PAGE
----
Put a stake in the ground for Cloud Computing

Posted: April 1, 2010 in CRM, Technology
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Got this in a newsletter from Ping Identity Corporation (pingidentity.com) the other day and it made me think.

“A few weeks ago, we held one of our quarterly customer advisory meetings in our South East and Mid-Atlantic region in the U.S. These meetings always provide insight into the evolution at our large enterprise customers. Here are some of the themes that emerged:

“Cloud” is defined as anything hosted (SaaS, PaaS, IaaS, BPO, ASP) and the flood gates are opening.

Enterprises want a loosely coupled architecture, or in other words, no single vendor and integration is a key requirement.

Really, I thought?  If Cloud is defined that way, why have another term?  Why don’t we just keep hosted and save everyone the trouble of spring cleaning our memories?  Out with one term and in with another!

I am not sure if this statement was simple reporting from what Ping discovered from their users or if it’s an attempt to make a definition.  If it’s the former, I can understand well enough because at the point of paradigm change we always see a degeneration of terminology into mush.  The new term is adopted to cover the old paradigm long enough for everyone to jump into a lifeboat headed in the general direction of the new idea.  If that’s it, then that’s that.

But I get queasy when I think that some people in positions of decision-making authority might actually believe it.  I don’t know about BPO as an idea but ASP is a retread from the Clinton administration and I thought it died when USi failed to secure customers.

Cloud is important and it shouldn’t be trivialized or homogenized into something that’s just like everything else.  The reminds me of 8 year-old soccer leagues where everyone gets a trophy for showing up.  But we’re all big people now (mostly) and this ain’t that.

Cloud is a new way of computing that accesses resources from the Internet or “Cloud” and creates orders of magnitude better economies for users.  It is a necessary component of ubiquitous computing.  Many, many companies can’t do cloud or Cloud yet and, using the lifeboat analogy, they’re jumping in with what they have.

You can imitate Clouds and many vendors are doing this but imperfectly.  Think of the IT maxim — “Better, faster, cheaper, pick two” — and you’ll have an idea of what’s happening with vendors offering one or two components of Cloud Computing.

To be clear, you need IaaS, PaaS and SaaS to do cloud computing and they all need to work together for the same reason you need hardware and software.  But even more importantly, this trio provides benefits equivalent to 1+1+1=4.  The four comes not from loosely coupled architecture but from tight coupling because tight coupling makes it possible for users to load and go without the traditional issues of integration.

Loose coupling is not a customer benefit as I see it, it is a vendor benefit.  The coupling issue is causing heartburn for some people who make their livings making independent point solutions and performing integrations.  Tight coupling makes their business models less viable.  But they, too, will jump on a lifeboat and figure out how to play in a tightly coupled world and many already have.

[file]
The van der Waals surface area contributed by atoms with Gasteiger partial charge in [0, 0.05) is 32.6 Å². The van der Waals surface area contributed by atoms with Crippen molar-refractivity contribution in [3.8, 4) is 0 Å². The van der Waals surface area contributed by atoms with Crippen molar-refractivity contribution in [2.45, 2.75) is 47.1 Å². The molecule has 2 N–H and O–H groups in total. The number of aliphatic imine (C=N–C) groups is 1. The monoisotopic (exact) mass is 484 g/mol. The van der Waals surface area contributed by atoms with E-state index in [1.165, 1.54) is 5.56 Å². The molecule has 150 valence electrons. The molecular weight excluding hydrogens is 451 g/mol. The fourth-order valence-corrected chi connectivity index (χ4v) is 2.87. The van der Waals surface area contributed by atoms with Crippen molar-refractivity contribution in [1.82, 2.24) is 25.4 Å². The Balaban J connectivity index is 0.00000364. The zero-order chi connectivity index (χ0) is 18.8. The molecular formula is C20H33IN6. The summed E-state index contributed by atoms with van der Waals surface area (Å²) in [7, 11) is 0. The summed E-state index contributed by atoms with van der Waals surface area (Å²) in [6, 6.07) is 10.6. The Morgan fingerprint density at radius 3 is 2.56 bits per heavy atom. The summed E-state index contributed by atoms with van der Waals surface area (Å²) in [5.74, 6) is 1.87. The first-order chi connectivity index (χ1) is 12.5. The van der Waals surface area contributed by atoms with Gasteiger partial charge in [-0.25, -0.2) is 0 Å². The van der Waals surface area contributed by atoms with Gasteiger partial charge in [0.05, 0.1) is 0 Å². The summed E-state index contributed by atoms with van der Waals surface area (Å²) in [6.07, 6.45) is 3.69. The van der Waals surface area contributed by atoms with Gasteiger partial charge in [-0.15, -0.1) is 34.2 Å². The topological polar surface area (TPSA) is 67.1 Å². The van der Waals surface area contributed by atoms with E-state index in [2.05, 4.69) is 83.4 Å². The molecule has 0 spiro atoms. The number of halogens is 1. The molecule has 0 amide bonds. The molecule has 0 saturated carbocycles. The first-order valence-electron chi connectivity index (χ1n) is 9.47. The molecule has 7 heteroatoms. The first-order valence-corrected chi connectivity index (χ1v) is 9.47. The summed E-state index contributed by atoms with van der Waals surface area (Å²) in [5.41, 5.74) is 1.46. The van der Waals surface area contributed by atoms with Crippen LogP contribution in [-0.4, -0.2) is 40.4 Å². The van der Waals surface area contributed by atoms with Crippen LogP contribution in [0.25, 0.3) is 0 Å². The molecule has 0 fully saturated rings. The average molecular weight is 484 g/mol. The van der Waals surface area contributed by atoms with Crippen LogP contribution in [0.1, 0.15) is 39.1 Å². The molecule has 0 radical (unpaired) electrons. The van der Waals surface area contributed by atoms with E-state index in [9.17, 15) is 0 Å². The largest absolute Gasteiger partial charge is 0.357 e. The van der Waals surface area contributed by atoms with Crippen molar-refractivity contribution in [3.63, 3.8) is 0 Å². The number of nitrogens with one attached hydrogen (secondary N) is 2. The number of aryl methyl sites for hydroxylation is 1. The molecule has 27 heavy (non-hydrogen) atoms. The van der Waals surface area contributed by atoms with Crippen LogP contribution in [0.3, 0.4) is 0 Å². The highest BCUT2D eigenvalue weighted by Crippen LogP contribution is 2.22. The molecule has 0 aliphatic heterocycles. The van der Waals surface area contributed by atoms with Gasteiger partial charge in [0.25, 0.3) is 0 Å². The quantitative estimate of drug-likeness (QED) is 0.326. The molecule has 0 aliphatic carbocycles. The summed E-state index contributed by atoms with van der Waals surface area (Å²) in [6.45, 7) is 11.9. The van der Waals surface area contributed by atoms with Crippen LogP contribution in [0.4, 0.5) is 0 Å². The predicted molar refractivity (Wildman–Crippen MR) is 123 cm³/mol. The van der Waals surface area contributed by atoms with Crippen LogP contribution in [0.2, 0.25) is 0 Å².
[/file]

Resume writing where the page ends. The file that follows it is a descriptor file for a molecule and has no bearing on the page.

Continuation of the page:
The one positive that comes out of all this is that if paradigm change drives terminology debasement, then I would say we’re about half way through the process.

Comments
  1. millslife says:

    Great post. Your definition of the “Cloud” term makes sense to me. Although in a scenario where the components for configuration/ development are tightly coupled with the platform and infrastructure…seems the pundits would say that creates vendor lock-in. I tend to think that’s an inherent trade-off given the overall benefits provided by true cloud. I’d be interested in your thoughts.

  2. Denis Pombriant says:

    You are right about vendor lock but that’s a phase I believe we all need to go through. Think of it like the operating systems wars of the mini-computer era. What ran on DEC did not run on DG because of OS differences and compilers. But customers got tired of that which gave an opening to Unix. I don’t think it will take long for customers to tire of vendor lock in and I see them trying to actually avoid it by supporting interoperability where possible. This leaves the ISV who is locked into a vendor when he builds an app on, say, the AppExchange in Force.com. It is to everyone’s advantage to keep the ISV happy because of the network effect — Force.com is only valuable if many people use it and the ISVs won’t use it if they are not treated well. Rather than vendor lock in, I like to think of this as the software industry’s version of a Mexican Standoff. To be sure it is a metastable state but it is one that could exist for a long time, balanced as it is.

  3. dcunni says:

    Thanks for highlighting integration as a key requirement Denis! On that topic, here are my 2010 Cloud Integration predictions…which seem to be coming true. (Guess I should have gone out on a bit more of a limb!)

    http://blogs.informatica.com/perspectives/index.php/2009/12/21/2010-cloud-integration-predictions/

    Darren

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